4 Reasons All Content Marketers Should Be Using Topic Clusters
Find out what topic clusters are and why they have such a strong impact on search engine rankings.
Topic clusters are a specific way of organizing and interlinking your content marketing to better serve your website visitors and search engines. They’ve been described as “the future of SEO,” “the next evolution of SEO,” and even “the new keywords.”
A topic cluster is a content planning strategy that groups 1 “pillar” piece with 5-20 “cluster” pieces. The cluster pieces all link back to the pillar piece.
Here’s how the different types of content work together:
- A pillar piece of content is an in-depth article or guide that covers a broad topic.
- The cluster pieces are additional articles that support subtopics of and link back to the pillar piece.
An in-depth experiment run by HubSpot team members showed remarkable improvement in search engine rankings and increased organic traffic with the use of tightly-woven internal linking structures such as topic clusters.
The more internal linking they did, the higher the content ranked on search engine results pages. Here’s an image of one of that data charts from HubSpot’s experiment, which shows that impressions also increased with interlinked content.
In this article, we’ll explain why topic clusters work and offer 4 reasons why all content marketers should be using them.
It’s proven that topic clusters:
- Improve search engine rankings and drive organic traffic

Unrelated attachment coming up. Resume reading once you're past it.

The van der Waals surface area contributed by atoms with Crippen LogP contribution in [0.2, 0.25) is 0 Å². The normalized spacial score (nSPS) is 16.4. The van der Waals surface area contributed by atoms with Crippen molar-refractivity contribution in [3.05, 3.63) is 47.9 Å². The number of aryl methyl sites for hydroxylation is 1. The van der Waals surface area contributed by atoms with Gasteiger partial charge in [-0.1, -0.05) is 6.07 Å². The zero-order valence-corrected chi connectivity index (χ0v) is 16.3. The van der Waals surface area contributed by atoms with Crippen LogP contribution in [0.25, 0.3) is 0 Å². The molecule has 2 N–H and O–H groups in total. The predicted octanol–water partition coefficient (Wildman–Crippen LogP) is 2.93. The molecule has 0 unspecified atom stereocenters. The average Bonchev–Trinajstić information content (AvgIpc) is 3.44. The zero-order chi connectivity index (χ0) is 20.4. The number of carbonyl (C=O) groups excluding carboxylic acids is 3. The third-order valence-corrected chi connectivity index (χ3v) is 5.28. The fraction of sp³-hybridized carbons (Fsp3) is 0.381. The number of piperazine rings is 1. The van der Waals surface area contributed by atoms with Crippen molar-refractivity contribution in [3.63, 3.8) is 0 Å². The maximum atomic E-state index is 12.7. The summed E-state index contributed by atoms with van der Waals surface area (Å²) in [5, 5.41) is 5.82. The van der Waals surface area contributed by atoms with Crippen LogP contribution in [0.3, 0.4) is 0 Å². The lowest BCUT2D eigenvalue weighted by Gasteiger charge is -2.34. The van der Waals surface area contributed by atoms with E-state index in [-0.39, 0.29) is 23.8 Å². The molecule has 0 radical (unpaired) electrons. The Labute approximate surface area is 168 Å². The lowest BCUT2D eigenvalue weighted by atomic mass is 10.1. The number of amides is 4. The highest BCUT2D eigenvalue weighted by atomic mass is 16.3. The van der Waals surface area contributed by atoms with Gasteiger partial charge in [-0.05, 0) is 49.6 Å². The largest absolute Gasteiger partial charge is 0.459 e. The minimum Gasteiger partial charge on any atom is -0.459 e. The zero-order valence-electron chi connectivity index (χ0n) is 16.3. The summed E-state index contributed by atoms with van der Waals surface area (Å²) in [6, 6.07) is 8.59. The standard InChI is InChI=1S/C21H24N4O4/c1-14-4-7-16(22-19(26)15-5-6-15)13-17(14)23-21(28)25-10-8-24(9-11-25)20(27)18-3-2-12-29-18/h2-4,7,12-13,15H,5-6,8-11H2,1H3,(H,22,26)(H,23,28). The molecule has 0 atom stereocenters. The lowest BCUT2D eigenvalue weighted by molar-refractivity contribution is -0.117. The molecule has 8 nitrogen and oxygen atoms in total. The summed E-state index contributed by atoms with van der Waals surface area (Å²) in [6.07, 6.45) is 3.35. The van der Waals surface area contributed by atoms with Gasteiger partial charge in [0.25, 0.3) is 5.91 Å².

- Keep your readers onsite longer
- Establish your authority and expertise
- Give your team direction
1. Topic Clusters Improve Search Engine Rankings and Drive Organic Traffic
As search engine optimization evolves, so do the ways in which Google ranks your site. Topic clusters improve SEO by establishing semantic relationships within your content and strengthening your relationship with Google.
Establishes a Relationships Between Posts
According to digital marketing expert Neil Patel, Google likes it when you establish a clean website where the hyperlinks make sense and tell Google exactly what your content is about.
In his article, Pillar Pages Explained, Patel says, “A major reason Google ranks one website or piece of content over another is that it can determine exactly what it’s about.”
For example, imagine you’re creating a topic cluster about candy-making. You start with an in-depth article, titled “How to Make Candy.” Like any good in-depth piece, it’s 3000 words in length and includes a table of contents.
Then, you publish 6 shorter, supporting articles with titles like “The World’s Best Chocolate Candy Recipes” and “3 Mint-flavored Candy Recipes for Beginners.”
Without the topic cluster structure, Google doesn’t know that your candy recipe articles support the main “How to Make Candy” in-depth piece.
So, the recipe articles get grouped in with all the other content on your site, like “Dinners for 2” and “How to Cook Healthier.”
In the example below, HubSpot illustrates what this type of series might look like to Google. You’ll notice that they have 3 main topics, but all supporting articles are grouped together with no clear path to their corresponding topics.
But, when you structure your chocolate candy series in topic clusters, it creates a clear path from supporting articles to pillar pages.
The in-depth article becomes your pillar page, and the supporting articles are your cluster pieces. The cluster articles all link back to your pillar page, and this tells Google what your content is about.